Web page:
In Decadent, we explore two games united by a common theme and separated by time—specifically, by a decade or so. In this rare, collectible Double Decadent, that time span is doubled, because we felt like it.
In Kenneth Branagh’s 2011 Thor movie, the Asgardians—the pantheon of Viking gods—are portrayed as being hyper-advanced medieval extra-terrestrials with questionable fashion sense and a troubling interest in the affairs of men. It’s hilarious fiction, very loosely based on snippets of Norse history that have come down to us through the ages.
But could parts of it be true? Leading experts in the field of ancient-astronaut pseudohistory say yeah, sure, it could be true, why not. Their theories were aired this April in “The Viking Gods,” an episode of the History Channel’s program Ancient Aliens. Here’s the nut:
Lindisfarne, England. 793 AD. Several hundred Viking raiders make landfall on this small tidal island on the coast of North Umbria to plunder a great monastery of its rumored treasures. An account of the attack on Lindisfarne says the assault coincided with extraordinary whirlwinds, lightning, and fiery dragons crisscrossing the skies. Could these strange events be coincidence? Or could it be evidence that otherworldly forces may have been allied with the Vikings?
This respected science television show makes a case that the Viking gods were, in fact, an advanced alien race. But what if our alien overlords weren’t paternal allies, like the Asgardians of Marvel lore? What if they were, instead, intergalactic zookeepers, in the vein of “People Are Alike All Over”?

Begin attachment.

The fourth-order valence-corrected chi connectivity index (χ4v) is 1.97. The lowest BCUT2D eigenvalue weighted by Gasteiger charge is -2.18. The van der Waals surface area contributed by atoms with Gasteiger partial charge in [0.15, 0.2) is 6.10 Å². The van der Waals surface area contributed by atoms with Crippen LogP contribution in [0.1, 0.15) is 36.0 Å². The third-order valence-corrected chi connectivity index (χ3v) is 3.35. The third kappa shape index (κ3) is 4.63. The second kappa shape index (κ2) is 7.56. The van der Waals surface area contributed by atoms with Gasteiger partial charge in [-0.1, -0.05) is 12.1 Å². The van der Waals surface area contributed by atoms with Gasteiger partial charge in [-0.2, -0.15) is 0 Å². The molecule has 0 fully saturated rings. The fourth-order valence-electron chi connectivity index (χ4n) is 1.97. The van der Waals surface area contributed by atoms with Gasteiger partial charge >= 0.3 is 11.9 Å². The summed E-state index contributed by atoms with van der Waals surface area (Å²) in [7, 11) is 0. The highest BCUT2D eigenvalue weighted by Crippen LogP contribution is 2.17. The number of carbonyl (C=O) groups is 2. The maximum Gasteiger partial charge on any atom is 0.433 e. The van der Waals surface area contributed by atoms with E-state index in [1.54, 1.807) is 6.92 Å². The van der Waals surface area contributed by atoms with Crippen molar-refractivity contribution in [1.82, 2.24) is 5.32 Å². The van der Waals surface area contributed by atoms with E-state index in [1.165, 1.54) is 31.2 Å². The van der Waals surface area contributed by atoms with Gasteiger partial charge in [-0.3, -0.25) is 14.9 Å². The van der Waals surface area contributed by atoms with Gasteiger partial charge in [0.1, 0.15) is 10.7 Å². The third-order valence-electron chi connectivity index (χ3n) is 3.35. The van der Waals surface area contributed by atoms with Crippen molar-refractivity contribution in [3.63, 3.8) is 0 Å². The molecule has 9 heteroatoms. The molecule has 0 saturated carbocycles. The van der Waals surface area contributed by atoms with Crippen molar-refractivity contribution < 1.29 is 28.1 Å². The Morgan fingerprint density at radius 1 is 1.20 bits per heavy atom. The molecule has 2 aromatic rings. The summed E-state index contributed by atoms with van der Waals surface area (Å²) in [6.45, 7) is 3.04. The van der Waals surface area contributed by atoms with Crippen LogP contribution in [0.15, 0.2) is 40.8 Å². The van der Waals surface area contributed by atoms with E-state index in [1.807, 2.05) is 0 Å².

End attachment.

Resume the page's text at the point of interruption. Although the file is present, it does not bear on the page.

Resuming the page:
This latter variety of overlord plagues Erik The Swift, Olaf The Stout, and Baleog The Fierce in The Lost Vikings, a 1992 game on the Super NES (among other platforms). Before the three heroes get lost, they spend their days doing normal Viking stuff—primarily, one imagines, shaping longship keels, chugging mead, and cultivating fearsome facial hair. One day, the intergalactic despot Tomator decides he wants to add a trio of Scandinavians to his collection, and they are suddenly beamed aboard his vast ship. Unfortunately for Tomator, these Vikings know the value of teamwork. In order to escape, they must use their respective abilities— swiftness, stoutness, and ferocity—in concert.
Tomator’s ship boasts Spaceball-class dimensions, and each super-level houses a massive space ark of angry space creatures for the Lost Vikings to overcome. Erik, Baleog, and Olaf have to become the Tinkers, Evers, and Chance of great spaceship escapes. The first Tomatorian zoo enclosure—“Prehistoria”—has the horned hostages making their way through a dinosaur-infested obstacle course.
It’s not dissimilar to a memorable level in the 2013 Double Fine adventure game, The Cave. In fact, The Cave owes a lot to The Lost Vikings in terms of its basic construction and offbeat humor. As The Cave begins, the player selects a team of three from among a diverse group of seven characters (or eight, if you count the creepy twins as two). Unlike the Vikings, these heroes have nothing in common aside from their questionable morality and poor choice in friends. Each must enter the sentient, self-narrating Cave and traverse their individual dark nights of the soul.
Like the Lost Vikings, all three must work together to advance, but it’s not predicated on any particular combination of skills. There are generic levels in The Cave that link special character-specific areas. The Time Traveller, for instance, quantum leaps back and forth between a museum of the future and the prehistoric past. It’s a terrific setting. Killing a dinosaur in the past turns a future dinosaur museum exhibit into a puddle of oil, and if you leave one of your companions in Flintstones time, he exists in the future as a bleached skeleton.